“Karissa Winterton of Charleston, Utah,” Friend, July 2002, 27
Karissa Winterton’s great-great-grandfather William Winterton built her family’s farmhouse in the 1860s, but now it is no longer part of a farm. Grandma and Grandpa Winterton sold their dairy farm so that they could serve a full-time mission in Rochester, New York.
“I remember when there were a lot of cows here,” Karissa (7) says. “I used to take a shortcut to Grandma’s house, and one time my cousin Krista and I got chased by a bull! Chickens were running in front of us, and they ran right under the fence. But Krista and I had to climb over it—fast!”
Karissa misses the farm, but she would never want to move.
“My favorite thing about living in Charleston is that I live by my cousins and we get to play a lot,” she says. Her cousin Krista Winterton (7) is her best friend. The two girls have many things in common. They are the same age, they often say the same things at the same time, their names sound almost the same, and they live on the same street!
In fact, Karissa’s grandparents, aunts, uncles, and cousins all live next door to each other. Five houses in a row belong to relatives—the first three houses are old farmhouses, like Karissa’s, and the other two are newly built.
Karissa has four sisters: Heidi (15), Hillary (14), Kami (11), and Andrea (4). She and her sisters and cousins love to spend time together. One of their favorite places to play is in the barn. They can spend hours swinging from one side of the barn to the other on a rope attached to the ceiling.
She also enjoys riding her bike, playing soccer, and playing with animals. Her sister Kami has a new puppy named Ginger, and her cousin Krista has a whole family of cats.
She makes friends wherever she goes, whether it’s at school or at the grocery store. Last year, her teacher wrote on her report card, “You are a shining star.” Perhaps that’s the best way to describe her sunny personality.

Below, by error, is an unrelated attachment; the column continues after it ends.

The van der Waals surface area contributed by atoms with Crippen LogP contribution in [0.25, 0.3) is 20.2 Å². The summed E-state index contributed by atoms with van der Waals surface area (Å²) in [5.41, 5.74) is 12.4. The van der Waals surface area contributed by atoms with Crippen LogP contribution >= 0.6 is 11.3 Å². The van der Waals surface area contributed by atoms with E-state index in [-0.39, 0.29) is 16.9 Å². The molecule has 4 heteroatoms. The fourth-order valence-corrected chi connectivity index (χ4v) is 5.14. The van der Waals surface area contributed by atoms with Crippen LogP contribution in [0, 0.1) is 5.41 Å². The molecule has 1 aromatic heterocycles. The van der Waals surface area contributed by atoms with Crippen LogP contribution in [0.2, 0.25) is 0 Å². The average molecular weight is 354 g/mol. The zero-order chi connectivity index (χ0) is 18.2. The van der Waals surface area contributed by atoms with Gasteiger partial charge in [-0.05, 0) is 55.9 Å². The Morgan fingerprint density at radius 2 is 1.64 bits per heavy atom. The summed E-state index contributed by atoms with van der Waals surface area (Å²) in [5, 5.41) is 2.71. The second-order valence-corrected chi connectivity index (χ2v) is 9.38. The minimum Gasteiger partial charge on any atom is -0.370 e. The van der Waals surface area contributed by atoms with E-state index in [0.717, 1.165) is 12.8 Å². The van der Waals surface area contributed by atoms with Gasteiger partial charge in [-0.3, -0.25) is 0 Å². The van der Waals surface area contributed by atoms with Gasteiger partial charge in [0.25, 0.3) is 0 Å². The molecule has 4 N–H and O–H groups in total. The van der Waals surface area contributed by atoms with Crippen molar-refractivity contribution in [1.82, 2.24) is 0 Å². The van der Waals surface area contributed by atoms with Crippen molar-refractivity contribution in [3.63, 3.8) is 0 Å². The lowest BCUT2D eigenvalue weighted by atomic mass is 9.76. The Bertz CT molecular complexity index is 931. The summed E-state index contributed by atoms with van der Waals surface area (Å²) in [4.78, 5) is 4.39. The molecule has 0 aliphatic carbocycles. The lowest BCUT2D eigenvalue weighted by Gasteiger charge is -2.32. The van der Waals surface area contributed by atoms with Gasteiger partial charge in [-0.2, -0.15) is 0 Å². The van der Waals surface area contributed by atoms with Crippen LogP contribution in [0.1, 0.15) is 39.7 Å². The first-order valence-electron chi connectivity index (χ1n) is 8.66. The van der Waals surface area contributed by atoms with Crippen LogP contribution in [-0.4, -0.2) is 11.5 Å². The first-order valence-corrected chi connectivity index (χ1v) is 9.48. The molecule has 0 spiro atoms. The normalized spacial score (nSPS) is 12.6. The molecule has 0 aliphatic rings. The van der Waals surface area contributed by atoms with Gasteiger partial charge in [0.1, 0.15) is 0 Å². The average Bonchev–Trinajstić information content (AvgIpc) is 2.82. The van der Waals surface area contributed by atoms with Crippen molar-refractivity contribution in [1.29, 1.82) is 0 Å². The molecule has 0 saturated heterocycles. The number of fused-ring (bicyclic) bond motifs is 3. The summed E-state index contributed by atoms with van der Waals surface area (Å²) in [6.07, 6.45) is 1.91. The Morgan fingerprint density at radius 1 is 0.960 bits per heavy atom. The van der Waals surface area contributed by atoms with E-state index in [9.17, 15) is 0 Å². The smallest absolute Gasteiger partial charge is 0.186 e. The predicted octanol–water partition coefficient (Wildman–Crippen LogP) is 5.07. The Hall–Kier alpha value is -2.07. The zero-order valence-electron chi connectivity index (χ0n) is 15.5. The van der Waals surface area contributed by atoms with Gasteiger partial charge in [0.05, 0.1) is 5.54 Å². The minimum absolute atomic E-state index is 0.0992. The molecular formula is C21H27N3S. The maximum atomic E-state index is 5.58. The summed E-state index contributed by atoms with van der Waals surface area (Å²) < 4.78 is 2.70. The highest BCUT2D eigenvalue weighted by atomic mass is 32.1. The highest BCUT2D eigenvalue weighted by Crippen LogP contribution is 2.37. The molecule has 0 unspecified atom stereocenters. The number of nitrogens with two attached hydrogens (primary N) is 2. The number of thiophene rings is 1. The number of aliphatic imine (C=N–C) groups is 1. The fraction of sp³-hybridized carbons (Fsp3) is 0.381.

She loves to help people, especially her dad. When the seminary building where her dad teaches was dedicated, Karissa handed out the programs. One day when she was little, her dad wore a dust mask over his face to do some work underneath the house. She went inside the house and made a mask out of paper for herself.
Her dad used to help run the family grocery store. “Karissa liked to come to the store with me,” he said, “and she always put on a green apron just like mine.” Once a man from the ward came into the store. Even though Karissa didn’t know him, she treated him like a friend. When he left, she stood in front of the door and teased, “You can’t leave until you say the magic word!” The magic word was “pretty please.”
“Karissa isn’t scared of anyone,” her parents agree. “Age makes no difference. Everyone is her friend.”
Right now she is learning to cook. She likes cracking eggs for a recipe best.
She is also learning to play the piano. She can sing her favorite hymn, “I Stand All Amazed,” from memory, and she looks forward to being able to play it all the way through on the piano.
“She is the first one to start singing ‘I Love to See the Temple’ whenever we drive past one,” her mom says. When Karissa visited her Grandma and Grandpa Burrup in Richland, Washington, she was able to see the Columbia River Washington Temple being built. The construction workers offered her a piece of granite from the temple walls to take home.
Karissa doesn’t give up when problems arise. At a ward Christmas party, she was invited to sing a musical number. As she climbed onto the platform, she slipped and fell. Primary leaders rushed to help her, but before they could, she had already climbed back up. She sang her song the way she lives her life every day—with a smile.